The Regency world was just as much in love with the exotic as we are today. For example, in 1810, The Morning Chronicle proclaimed that, 'dress is daily flying from Greek simplicity to Eastern magnificence.' There was a craze for all things Egyptian; the Prince Regent went wild for Chinoiserie in the Brighton Pavilion. 1820s dress took on a Gothic look. So I make no apology for introducing something exotic this month.
1. Gold from Thracian tombs, Museum of History, Sofia.
I've just returned from Bulgaria, a beautiful country with a wealth of historical treasures, where I was bowled over by its spectacular Thracian tombs. If Catherine Morland had known about them, I'm sure she'd have been bowled over, too! At least, that's my excuse for this post.
The Thracians came from the Russian steppes in about 3000 BC, bringing Bronze Age technology with them. They colonized the country and buried their kings in huge, highly visible, tumuli, called tells which still dot the landscape.
2. The Countryside around the tell at Kazanluk. The slop of the tell is on the left.
Each tell covers a royal tomb, usually constructed of mortared stones. A door from the world of the living leads to a passageway with chambers off for grave goods - those objects that the king would need in the afterlife. The passage itself leads to a round burial chamber with a domed ceiling. There is a raised stone bed for the body and the chamber is often beautifully decorated with friezes.
3. Frieze from the Alexandrovo tomb, c. 4th C BC. Thracian Art Museum of the Eastern Rodopes
The Royal tomb at Sveshtari from 300 BC is slightly different in that the passage was and chambers are vaulted and the burial chamber has a delightful stone bas relief of caryatids which were once painted. There are still touches of paint of their belts. Unfortunately, the tomb was robbed in antiquity but it still exudes a feeling of peace and serenity.
4. Caryatids from the Royal Tomb at Sveshtari
What really made the hairs on the back of my neck stand up, however, was the horses and chariot burial at Kartanovo - Catherine Morland would have loved it! It is early Thracian and dates from the 2nd millennium BC. The Municipality of Nova Zagora had the brilliant idea of building a museum round the still ongoing excavations, leaving the burial half-excavated so that visitors can have the thrill of seeing them as they were found.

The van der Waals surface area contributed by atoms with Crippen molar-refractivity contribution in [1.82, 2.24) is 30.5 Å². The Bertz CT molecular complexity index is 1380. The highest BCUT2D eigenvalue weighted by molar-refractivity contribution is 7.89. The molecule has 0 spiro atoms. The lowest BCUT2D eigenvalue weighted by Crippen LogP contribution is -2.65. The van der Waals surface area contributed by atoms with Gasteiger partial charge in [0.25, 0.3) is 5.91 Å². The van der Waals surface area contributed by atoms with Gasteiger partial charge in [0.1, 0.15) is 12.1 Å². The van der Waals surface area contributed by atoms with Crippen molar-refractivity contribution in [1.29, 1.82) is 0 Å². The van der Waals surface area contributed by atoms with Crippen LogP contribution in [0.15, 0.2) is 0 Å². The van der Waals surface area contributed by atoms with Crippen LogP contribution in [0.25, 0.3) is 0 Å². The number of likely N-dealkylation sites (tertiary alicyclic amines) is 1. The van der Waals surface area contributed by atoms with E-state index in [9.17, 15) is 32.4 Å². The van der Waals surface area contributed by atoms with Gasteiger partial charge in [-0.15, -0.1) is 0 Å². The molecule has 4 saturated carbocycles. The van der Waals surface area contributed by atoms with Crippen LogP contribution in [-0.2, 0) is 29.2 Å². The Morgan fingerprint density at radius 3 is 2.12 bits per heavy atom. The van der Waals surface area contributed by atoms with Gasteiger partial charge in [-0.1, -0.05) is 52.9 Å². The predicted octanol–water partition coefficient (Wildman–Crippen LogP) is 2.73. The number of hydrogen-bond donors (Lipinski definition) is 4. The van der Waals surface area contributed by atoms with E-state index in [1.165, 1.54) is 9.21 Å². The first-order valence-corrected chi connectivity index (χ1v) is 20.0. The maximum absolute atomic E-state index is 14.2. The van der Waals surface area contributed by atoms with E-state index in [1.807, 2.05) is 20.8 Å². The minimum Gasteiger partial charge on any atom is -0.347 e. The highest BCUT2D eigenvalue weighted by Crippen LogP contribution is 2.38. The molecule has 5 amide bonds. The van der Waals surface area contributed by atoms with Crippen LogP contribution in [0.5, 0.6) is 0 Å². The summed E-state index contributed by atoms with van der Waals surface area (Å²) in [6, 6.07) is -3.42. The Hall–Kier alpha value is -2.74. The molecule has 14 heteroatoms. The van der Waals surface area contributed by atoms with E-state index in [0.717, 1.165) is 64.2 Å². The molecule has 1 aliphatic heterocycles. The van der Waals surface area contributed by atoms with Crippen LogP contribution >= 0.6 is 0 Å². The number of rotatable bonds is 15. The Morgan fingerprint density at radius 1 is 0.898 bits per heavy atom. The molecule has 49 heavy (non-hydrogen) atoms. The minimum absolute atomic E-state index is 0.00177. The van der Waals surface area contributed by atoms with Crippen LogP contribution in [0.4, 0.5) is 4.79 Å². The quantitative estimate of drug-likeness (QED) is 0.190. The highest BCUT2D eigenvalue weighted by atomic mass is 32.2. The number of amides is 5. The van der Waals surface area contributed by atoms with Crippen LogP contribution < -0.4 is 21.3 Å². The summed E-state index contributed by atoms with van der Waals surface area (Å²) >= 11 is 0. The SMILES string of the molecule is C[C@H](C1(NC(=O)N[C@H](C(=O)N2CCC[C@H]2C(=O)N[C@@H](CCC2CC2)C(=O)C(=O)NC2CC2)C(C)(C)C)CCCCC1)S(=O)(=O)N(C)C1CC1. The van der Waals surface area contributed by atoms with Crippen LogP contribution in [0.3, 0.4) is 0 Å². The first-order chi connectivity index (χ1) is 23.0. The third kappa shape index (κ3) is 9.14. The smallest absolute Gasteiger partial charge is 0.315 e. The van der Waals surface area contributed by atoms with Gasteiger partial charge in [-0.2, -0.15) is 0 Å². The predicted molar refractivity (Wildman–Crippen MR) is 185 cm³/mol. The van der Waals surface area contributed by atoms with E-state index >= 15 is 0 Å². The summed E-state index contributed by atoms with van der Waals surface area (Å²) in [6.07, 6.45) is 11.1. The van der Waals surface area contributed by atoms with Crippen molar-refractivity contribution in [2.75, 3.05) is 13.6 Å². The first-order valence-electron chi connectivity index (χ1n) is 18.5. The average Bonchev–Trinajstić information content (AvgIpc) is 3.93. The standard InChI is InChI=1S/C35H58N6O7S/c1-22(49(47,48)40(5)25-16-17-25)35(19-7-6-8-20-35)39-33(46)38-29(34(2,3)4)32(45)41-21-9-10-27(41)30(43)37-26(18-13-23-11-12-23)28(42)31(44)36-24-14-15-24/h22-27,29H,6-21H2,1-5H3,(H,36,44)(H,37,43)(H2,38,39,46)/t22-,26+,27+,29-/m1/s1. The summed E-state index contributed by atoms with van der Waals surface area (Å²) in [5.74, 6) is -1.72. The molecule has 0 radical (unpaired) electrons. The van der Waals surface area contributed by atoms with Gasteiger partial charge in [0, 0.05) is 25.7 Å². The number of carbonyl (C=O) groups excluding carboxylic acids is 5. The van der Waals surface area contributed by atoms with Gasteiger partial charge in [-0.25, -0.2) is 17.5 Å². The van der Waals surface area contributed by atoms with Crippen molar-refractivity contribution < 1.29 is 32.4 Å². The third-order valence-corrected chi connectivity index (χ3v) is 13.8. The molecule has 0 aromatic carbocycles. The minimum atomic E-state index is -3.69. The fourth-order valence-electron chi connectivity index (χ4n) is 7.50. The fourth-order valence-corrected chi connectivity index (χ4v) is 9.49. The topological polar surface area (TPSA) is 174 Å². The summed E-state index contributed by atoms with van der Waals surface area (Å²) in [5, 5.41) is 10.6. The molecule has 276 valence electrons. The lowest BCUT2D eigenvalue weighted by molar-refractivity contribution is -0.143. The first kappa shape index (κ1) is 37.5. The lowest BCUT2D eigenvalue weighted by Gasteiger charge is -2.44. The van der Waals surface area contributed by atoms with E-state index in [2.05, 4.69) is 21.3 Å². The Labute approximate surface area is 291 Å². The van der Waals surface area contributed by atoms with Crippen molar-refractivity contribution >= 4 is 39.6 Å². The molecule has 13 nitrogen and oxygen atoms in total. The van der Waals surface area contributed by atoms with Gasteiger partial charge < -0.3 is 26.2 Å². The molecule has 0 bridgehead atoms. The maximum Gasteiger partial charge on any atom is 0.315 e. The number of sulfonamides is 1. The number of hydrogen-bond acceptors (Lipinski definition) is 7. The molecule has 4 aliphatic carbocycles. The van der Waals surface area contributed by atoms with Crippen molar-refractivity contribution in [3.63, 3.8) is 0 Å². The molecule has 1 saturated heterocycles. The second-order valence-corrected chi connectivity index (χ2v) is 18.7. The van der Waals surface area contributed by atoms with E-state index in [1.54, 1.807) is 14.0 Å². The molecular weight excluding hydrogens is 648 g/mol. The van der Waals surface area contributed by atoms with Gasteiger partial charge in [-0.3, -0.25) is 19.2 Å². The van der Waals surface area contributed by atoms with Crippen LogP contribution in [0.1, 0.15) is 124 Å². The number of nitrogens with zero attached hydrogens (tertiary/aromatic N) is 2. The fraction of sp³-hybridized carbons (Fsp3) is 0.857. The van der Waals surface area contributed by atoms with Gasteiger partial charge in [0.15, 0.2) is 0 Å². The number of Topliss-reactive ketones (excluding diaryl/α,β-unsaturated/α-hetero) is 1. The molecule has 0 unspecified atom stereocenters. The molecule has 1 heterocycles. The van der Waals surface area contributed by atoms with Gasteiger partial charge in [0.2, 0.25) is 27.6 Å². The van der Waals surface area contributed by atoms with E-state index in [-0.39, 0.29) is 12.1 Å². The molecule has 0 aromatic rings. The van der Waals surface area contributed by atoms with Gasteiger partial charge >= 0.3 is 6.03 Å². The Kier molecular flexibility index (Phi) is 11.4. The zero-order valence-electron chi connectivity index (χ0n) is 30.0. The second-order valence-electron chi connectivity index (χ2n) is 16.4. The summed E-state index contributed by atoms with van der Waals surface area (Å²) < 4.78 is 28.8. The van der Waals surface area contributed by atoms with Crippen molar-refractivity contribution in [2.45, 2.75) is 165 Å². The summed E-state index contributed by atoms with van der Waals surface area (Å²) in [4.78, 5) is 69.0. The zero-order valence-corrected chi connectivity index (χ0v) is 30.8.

5. Horses and chariot burial, Historical Museum, Nova Zagora.
So, what about the treasure? The Museums of History and Archaeology in Sofia have some spectacular examples of Thracian gold (see top photo) and silver. I particularly liked the gold triple-leaf shaped bowls. What were they for? How were they used? The gold cups, too, with their elegant handles are just beautiful and the workmanship is top quality.
Sofia started life as a settlement of the Thracian Serdi tribe from at least the 2nd century BC.. It became part of the Roman Empire in 40 AD as Serdica. It is not surprising, therefore, that later Thracian grave goods show Greek influence, as in the silver rhytons (curved drinking vessels) below. One of the rhytons ends in a helmeted and bearded male torso with wings and the forelegs of a horse. Another ends in a horse, a Thracian symbol of power and prestige.
6. Silver treasure, Museum of History, Sofia.
And who wouldn't want this beautiful jewellery? I spent some time choosing which piece I'd like. I just loved the earrings at the bottom right, though I'd be very happy with any of the items. I wonder what Catherine Morland would have chosen.
7. Jewellery, Museum of Archaeology, Sofia
I travelled with Andante Travels, a small company which specializes in archaeological and historical tours, often off the beaten track - usually with spectacular scenery and, if you travel in April, you catch the spring flowers, too!